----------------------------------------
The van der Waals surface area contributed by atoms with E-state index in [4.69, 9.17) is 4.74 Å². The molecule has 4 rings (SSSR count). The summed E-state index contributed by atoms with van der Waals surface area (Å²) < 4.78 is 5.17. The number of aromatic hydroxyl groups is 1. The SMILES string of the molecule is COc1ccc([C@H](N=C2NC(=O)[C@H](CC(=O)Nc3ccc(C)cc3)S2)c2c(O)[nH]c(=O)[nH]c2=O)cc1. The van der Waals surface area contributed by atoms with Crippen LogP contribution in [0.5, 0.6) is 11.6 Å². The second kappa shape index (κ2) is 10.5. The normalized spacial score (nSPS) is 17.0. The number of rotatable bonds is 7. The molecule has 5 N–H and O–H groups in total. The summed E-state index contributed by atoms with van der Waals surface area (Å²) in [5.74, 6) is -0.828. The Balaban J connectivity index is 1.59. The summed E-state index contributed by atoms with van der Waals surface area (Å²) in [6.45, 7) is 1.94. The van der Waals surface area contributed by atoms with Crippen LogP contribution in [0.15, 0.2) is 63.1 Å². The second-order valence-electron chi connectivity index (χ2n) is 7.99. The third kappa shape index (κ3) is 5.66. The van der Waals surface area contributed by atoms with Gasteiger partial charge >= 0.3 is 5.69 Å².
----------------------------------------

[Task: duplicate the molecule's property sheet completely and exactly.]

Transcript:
The van der Waals surface area contributed by atoms with E-state index in [4.69, 9.17) is 4.74 Å². The molecule has 4 rings (SSSR count). The summed E-state index contributed by atoms with van der Waals surface area (Å²) < 4.78 is 5.17. The number of aromatic hydroxyl groups is 1. The SMILES string of the molecule is COc1ccc([C@H](N=C2NC(=O)[C@H](CC(=O)Nc3ccc(C)cc3)S2)c2c(O)[nH]c(=O)[nH]c2=O)cc1. The van der Waals surface area contributed by atoms with Crippen LogP contribution in [0.5, 0.6) is 11.6 Å². The second kappa shape index (κ2) is 10.5. The normalized spacial score (nSPS) is 17.0. The number of rotatable bonds is 7. The molecule has 5 N–H and O–H groups in total. The summed E-state index contributed by atoms with van der Waals surface area (Å²) in [5.74, 6) is -0.828. The Balaban J connectivity index is 1.59. The summed E-state index contributed by atoms with van der Waals surface area (Å²) in [6.45, 7) is 1.94. The van der Waals surface area contributed by atoms with Crippen LogP contribution in [0.15, 0.2) is 63.1 Å². The second-order valence-electron chi connectivity index (χ2n) is 7.99. The third kappa shape index (κ3) is 5.66. The van der Waals surface area contributed by atoms with Gasteiger partial charge >= 0.3 is 5.69 Å².